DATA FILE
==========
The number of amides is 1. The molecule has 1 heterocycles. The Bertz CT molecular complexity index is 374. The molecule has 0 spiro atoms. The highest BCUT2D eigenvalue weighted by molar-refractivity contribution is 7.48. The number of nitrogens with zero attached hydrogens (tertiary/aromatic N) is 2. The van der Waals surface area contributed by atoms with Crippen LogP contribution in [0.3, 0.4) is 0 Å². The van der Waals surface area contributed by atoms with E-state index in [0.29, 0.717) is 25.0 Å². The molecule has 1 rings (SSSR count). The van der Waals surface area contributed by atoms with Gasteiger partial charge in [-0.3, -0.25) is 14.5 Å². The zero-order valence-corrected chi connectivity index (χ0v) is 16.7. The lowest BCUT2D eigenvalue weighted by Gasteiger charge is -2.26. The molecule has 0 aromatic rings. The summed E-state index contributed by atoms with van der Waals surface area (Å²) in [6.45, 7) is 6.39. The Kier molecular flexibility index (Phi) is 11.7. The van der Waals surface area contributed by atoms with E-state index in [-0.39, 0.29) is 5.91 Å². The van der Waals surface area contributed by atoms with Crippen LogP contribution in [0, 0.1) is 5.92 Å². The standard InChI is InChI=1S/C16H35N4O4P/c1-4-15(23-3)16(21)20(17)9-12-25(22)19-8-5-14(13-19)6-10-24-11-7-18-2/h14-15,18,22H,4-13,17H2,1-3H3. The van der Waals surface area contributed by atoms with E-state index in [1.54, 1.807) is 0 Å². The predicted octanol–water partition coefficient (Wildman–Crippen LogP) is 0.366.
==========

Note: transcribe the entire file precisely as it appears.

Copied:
The number of amides is 1. The molecule has 1 heterocycles. The Bertz CT molecular complexity index is 374. The molecule has 0 spiro atoms. The highest BCUT2D eigenvalue weighted by molar-refractivity contribution is 7.48. The number of nitrogens with zero attached hydrogens (tertiary/aromatic N) is 2. The van der Waals surface area contributed by atoms with Crippen LogP contribution in [0.3, 0.4) is 0 Å². The van der Waals surface area contributed by atoms with E-state index in [0.29, 0.717) is 25.0 Å². The molecule has 1 rings (SSSR count). The van der Waals surface area contributed by atoms with Gasteiger partial charge in [-0.3, -0.25) is 14.5 Å². The zero-order valence-corrected chi connectivity index (χ0v) is 16.7. The lowest BCUT2D eigenvalue weighted by Gasteiger charge is -2.26. The molecule has 0 aromatic rings. The summed E-state index contributed by atoms with van der Waals surface area (Å²) in [6.45, 7) is 6.39. The Kier molecular flexibility index (Phi) is 11.7. The van der Waals surface area contributed by atoms with E-state index in [-0.39, 0.29) is 5.91 Å². The van der Waals surface area contributed by atoms with Crippen LogP contribution in [0, 0.1) is 5.92 Å². The standard InChI is InChI=1S/C16H35N4O4P/c1-4-15(23-3)16(21)20(17)9-12-25(22)19-8-5-14(13-19)6-10-24-11-7-18-2/h14-15,18,22H,4-13,17H2,1-3H3. The van der Waals surface area contributed by atoms with E-state index in [1.54, 1.807) is 0 Å². The predicted octanol–water partition coefficient (Wildman–Crippen LogP) is 0.366.